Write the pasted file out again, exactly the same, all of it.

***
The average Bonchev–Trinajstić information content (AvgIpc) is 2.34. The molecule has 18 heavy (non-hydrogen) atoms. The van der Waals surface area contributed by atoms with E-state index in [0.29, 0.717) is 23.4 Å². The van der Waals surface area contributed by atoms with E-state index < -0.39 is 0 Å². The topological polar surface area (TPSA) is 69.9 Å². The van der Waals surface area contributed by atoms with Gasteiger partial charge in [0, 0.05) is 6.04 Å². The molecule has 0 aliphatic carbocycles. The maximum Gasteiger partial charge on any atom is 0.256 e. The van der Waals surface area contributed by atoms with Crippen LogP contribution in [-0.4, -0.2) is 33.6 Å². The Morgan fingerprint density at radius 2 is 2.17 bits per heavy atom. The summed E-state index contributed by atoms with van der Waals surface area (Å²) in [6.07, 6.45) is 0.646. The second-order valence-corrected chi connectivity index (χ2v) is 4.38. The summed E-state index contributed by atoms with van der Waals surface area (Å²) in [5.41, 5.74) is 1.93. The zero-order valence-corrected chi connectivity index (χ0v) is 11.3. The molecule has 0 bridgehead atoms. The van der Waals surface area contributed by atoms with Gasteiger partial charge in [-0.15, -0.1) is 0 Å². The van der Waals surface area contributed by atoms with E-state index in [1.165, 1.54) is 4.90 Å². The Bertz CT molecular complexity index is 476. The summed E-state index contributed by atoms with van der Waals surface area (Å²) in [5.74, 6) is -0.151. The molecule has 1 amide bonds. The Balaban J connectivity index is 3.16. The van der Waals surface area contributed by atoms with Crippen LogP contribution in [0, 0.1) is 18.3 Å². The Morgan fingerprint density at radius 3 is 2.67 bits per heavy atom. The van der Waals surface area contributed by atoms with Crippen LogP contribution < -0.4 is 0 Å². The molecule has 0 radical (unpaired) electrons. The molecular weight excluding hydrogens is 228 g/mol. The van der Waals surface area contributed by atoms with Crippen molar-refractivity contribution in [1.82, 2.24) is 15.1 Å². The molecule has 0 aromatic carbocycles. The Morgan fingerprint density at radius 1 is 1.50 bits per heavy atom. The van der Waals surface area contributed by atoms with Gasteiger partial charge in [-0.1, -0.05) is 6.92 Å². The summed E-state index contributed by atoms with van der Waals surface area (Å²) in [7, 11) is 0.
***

The average Bonchev–Trinajstić information content (AvgIpc) is 2.34. The molecule has 18 heavy (non-hydrogen) atoms. The van der Waals surface area contributed by atoms with E-state index in [0.29, 0.717) is 23.4 Å². The van der Waals surface area contributed by atoms with E-state index < -0.39 is 0 Å². The topological polar surface area (TPSA) is 69.9 Å². The van der Waals surface area contributed by atoms with Gasteiger partial charge in [0, 0.05) is 6.04 Å². The molecule has 0 aliphatic carbocycles. The maximum Gasteiger partial charge on any atom is 0.256 e. The van der Waals surface area contributed by atoms with Crippen LogP contribution in [-0.4, -0.2) is 33.6 Å². The Morgan fingerprint density at radius 2 is 2.17 bits per heavy atom. The summed E-state index contributed by atoms with van der Waals surface area (Å²) in [6.07, 6.45) is 0.646. The second-order valence-corrected chi connectivity index (χ2v) is 4.38. The summed E-state index contributed by atoms with van der Waals surface area (Å²) in [5.41, 5.74) is 1.93. The zero-order valence-corrected chi connectivity index (χ0v) is 11.3. The molecule has 0 bridgehead atoms. The van der Waals surface area contributed by atoms with Gasteiger partial charge in [-0.15, -0.1) is 0 Å². The van der Waals surface area contributed by atoms with E-state index in [1.165, 1.54) is 4.90 Å². The Bertz CT molecular complexity index is 476. The summed E-state index contributed by atoms with van der Waals surface area (Å²) in [5.74, 6) is -0.151. The molecule has 1 amide bonds. The Balaban J connectivity index is 3.16. The van der Waals surface area contributed by atoms with Crippen LogP contribution in [0, 0.1) is 18.3 Å². The Morgan fingerprint density at radius 3 is 2.67 bits per heavy atom. The van der Waals surface area contributed by atoms with Crippen LogP contribution < -0.4 is 0 Å². The molecule has 0 radical (unpaired) electrons. The molecular weight excluding hydrogens is 228 g/mol. The van der Waals surface area contributed by atoms with Crippen molar-refractivity contribution in [1.82, 2.24) is 15.1 Å². The molecule has 0 aromatic carbocycles. The Morgan fingerprint density at radius 1 is 1.50 bits per heavy atom. The van der Waals surface area contributed by atoms with Gasteiger partial charge in [-0.1, -0.05) is 6.92 Å². The summed E-state index contributed by atoms with van der Waals surface area (Å²) in [7, 11) is 0.